In the ensuing discussion we considered how we could make student-learning explicit.
My training in Action Research suggests that mindful learning will help with this process.
I am teaching thirty first-year students (about thirteen years of age) how to design websites using WordPress.
After the above discussion, I asked the students to try to articulate what they had learned (more towards process than product).
They found this difficult so we began to brainstorm the language they needed to describe what they had done to start to create their sites.
This language was vocabulary that got lost, as they “did” their website – words like: re-size, widget, dashboard, embed, post, URL, stat-counter, render and so on – the basic terminology of any blogging platform.
Once we got over the literacy “stumbling-block” I asked them to respond to the following posting on the class-blog “Lovelace – enchantress of numbers” - What have I learned so far?
What fascinates me is how some students, once they have described what the have done, then begin to express some thoughts about how they did it…beginning to reflect on their learning.
- The thing I was particularly interested in was adding new content and customising the site so it was easier to use nd better suited to the thing I wanted to use it for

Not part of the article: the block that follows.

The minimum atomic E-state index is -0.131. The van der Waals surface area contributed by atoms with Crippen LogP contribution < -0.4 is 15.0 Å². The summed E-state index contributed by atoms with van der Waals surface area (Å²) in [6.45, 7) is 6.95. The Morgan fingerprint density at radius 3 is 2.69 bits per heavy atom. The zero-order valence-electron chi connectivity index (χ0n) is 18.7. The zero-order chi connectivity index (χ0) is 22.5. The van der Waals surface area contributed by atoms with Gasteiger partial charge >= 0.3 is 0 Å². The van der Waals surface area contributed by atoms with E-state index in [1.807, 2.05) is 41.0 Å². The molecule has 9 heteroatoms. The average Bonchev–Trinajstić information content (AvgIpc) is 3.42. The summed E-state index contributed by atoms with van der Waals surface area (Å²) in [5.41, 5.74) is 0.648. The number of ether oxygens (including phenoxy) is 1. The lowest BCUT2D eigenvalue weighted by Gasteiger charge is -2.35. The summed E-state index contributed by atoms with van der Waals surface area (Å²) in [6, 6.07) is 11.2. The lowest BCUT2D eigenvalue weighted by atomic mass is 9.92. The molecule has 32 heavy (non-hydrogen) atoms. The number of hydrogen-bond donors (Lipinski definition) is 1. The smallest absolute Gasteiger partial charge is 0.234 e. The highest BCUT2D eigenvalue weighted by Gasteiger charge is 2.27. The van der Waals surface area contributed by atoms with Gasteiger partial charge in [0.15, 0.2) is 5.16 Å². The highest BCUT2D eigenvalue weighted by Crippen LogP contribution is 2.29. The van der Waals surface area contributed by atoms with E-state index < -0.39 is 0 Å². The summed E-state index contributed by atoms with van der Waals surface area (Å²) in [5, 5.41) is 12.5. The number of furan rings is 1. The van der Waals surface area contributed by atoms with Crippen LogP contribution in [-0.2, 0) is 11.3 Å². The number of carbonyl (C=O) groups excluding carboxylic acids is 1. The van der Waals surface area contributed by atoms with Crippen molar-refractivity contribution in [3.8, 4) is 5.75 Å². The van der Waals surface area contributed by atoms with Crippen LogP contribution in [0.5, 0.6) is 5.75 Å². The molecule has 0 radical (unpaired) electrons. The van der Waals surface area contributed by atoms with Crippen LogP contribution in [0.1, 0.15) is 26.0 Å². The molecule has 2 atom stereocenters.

- My favourite thing about doing the website was embeding the video of my mathematician into my website, i took a few attempts but i eventually got it (It helps if you copy all the HTML!)
- It was fun designing the website by changing the theme etc
- Trying to get the website to look neat took a long time because I had to see what the website looked like on mobile devices and computers.
- I often had to ask one of my friends…
- Through twitter i have got people from all arounmd the globe to look at my site
- I also learned how to add a comment on someone elses blog
- i liked changing my theme but it took a while to find a theme i liked
- it is quite easy to create a functioning website with low band width
- I think that the hardest thing that I will face in the future is when I start on the research…
- I found the HTML quite difficult as I find it hard to read code. I thought that it was fun to insert photos and videos from the internet and customise them to fit our website accordingly
- I found embedding the HTML a bit confusing at first but once I understood it I was fine and I found it quite interesting
I am making no great claims about the quality of the learning process in this posting, but it is interesting that students are prepared to articulate their experiences.
This particular project is in its early stages and there is a lot more work to be done with it. Essentially the students have chosen a person in history from the STEM subjects (Science, Maths, Engineering and Technology) that they will created a website / blog about.
It is not unlike some work I did a number of years ago, but the intention here is to generate a lot more conversation and user-generated content over their sites.
This is quite a challenge for many secondary school teachers who are configured in their understanding of teaching and learning by a model of terminal assessments. There is a fear amongst some that standards may slip. I believe however, that making learning (and indeed teaching) explicit, we can start a conversation around process, that can only see standards rise.
Its not just about “shiny” websites, its also about how we got there and our ability to express the journey!
Image Credit: Oregon State University Commons